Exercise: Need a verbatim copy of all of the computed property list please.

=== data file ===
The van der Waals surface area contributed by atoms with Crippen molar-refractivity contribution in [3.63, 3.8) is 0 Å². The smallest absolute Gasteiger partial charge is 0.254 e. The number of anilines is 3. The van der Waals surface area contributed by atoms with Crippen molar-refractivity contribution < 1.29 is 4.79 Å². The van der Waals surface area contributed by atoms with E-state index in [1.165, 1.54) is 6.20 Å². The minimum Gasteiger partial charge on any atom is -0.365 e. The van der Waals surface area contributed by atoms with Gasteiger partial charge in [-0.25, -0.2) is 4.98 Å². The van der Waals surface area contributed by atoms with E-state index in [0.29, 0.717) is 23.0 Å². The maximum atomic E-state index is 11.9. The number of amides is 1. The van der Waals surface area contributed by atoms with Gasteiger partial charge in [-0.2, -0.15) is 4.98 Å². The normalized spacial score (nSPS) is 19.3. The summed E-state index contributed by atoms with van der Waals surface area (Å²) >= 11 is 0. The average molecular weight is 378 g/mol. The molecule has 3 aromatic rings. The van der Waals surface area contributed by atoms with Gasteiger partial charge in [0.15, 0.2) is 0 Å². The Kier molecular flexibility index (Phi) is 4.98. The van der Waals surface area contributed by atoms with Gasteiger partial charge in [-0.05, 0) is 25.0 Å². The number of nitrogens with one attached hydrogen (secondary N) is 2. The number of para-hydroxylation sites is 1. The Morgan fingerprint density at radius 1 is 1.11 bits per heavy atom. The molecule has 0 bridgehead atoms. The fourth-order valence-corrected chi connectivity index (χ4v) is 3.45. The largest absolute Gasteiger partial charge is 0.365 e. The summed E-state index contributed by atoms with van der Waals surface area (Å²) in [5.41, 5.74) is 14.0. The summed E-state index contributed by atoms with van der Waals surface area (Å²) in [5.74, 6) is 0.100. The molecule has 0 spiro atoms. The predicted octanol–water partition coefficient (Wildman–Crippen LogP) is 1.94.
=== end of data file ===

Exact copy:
The van der Waals surface area contributed by atoms with Crippen molar-refractivity contribution in [3.63, 3.8) is 0 Å². The smallest absolute Gasteiger partial charge is 0.254 e. The number of anilines is 3. The van der Waals surface area contributed by atoms with Crippen molar-refractivity contribution < 1.29 is 4.79 Å². The van der Waals surface area contributed by atoms with E-state index in [1.165, 1.54) is 6.20 Å². The minimum Gasteiger partial charge on any atom is -0.365 e. The van der Waals surface area contributed by atoms with Gasteiger partial charge in [-0.25, -0.2) is 4.98 Å². The van der Waals surface area contributed by atoms with E-state index in [0.29, 0.717) is 23.0 Å². The maximum atomic E-state index is 11.9. The number of amides is 1. The van der Waals surface area contributed by atoms with Gasteiger partial charge in [-0.2, -0.15) is 4.98 Å². The normalized spacial score (nSPS) is 19.3. The summed E-state index contributed by atoms with van der Waals surface area (Å²) >= 11 is 0. The average molecular weight is 378 g/mol. The molecule has 3 aromatic rings. The van der Waals surface area contributed by atoms with Gasteiger partial charge in [0.15, 0.2) is 0 Å². The Kier molecular flexibility index (Phi) is 4.98. The van der Waals surface area contributed by atoms with Gasteiger partial charge in [-0.05, 0) is 25.0 Å². The number of nitrogens with one attached hydrogen (secondary N) is 2. The number of para-hydroxylation sites is 1. The Morgan fingerprint density at radius 1 is 1.11 bits per heavy atom. The molecule has 0 bridgehead atoms. The fourth-order valence-corrected chi connectivity index (χ4v) is 3.45. The largest absolute Gasteiger partial charge is 0.365 e. The summed E-state index contributed by atoms with van der Waals surface area (Å²) in [5.41, 5.74) is 14.0. The summed E-state index contributed by atoms with van der Waals surface area (Å²) in [5.74, 6) is 0.100. The molecule has 0 spiro atoms. The predicted octanol–water partition coefficient (Wildman–Crippen LogP) is 1.94.